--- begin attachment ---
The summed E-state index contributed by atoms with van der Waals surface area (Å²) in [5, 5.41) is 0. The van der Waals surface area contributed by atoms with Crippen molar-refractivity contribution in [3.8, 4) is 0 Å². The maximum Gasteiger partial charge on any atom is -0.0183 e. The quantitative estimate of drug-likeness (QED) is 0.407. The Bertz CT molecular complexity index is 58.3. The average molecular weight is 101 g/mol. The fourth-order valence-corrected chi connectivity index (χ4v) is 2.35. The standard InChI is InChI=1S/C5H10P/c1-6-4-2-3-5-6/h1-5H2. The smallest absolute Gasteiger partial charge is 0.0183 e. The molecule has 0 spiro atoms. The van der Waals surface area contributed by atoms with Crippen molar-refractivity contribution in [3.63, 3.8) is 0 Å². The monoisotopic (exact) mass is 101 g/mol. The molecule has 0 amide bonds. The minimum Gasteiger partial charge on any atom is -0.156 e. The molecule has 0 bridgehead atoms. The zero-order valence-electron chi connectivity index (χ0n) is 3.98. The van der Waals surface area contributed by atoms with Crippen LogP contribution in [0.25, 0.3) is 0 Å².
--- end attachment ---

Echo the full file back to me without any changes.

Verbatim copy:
The summed E-state index contributed by atoms with van der Waals surface area (Å²) in [5, 5.41) is 0. The van der Waals surface area contributed by atoms with Crippen molar-refractivity contribution in [3.8, 4) is 0 Å². The maximum Gasteiger partial charge on any atom is -0.0183 e. The quantitative estimate of drug-likeness (QED) is 0.407. The Bertz CT molecular complexity index is 58.3. The average molecular weight is 101 g/mol. The fourth-order valence-corrected chi connectivity index (χ4v) is 2.35. The standard InChI is InChI=1S/C5H10P/c1-6-4-2-3-5-6/h1-5H2. The smallest absolute Gasteiger partial charge is 0.0183 e. The molecule has 0 spiro atoms. The van der Waals surface area contributed by atoms with Crippen molar-refractivity contribution in [3.63, 3.8) is 0 Å². The monoisotopic (exact) mass is 101 g/mol. The molecule has 0 amide bonds. The minimum Gasteiger partial charge on any atom is -0.156 e. The molecule has 0 bridgehead atoms. The zero-order valence-electron chi connectivity index (χ0n) is 3.98. The van der Waals surface area contributed by atoms with Crippen LogP contribution in [0.25, 0.3) is 0 Å².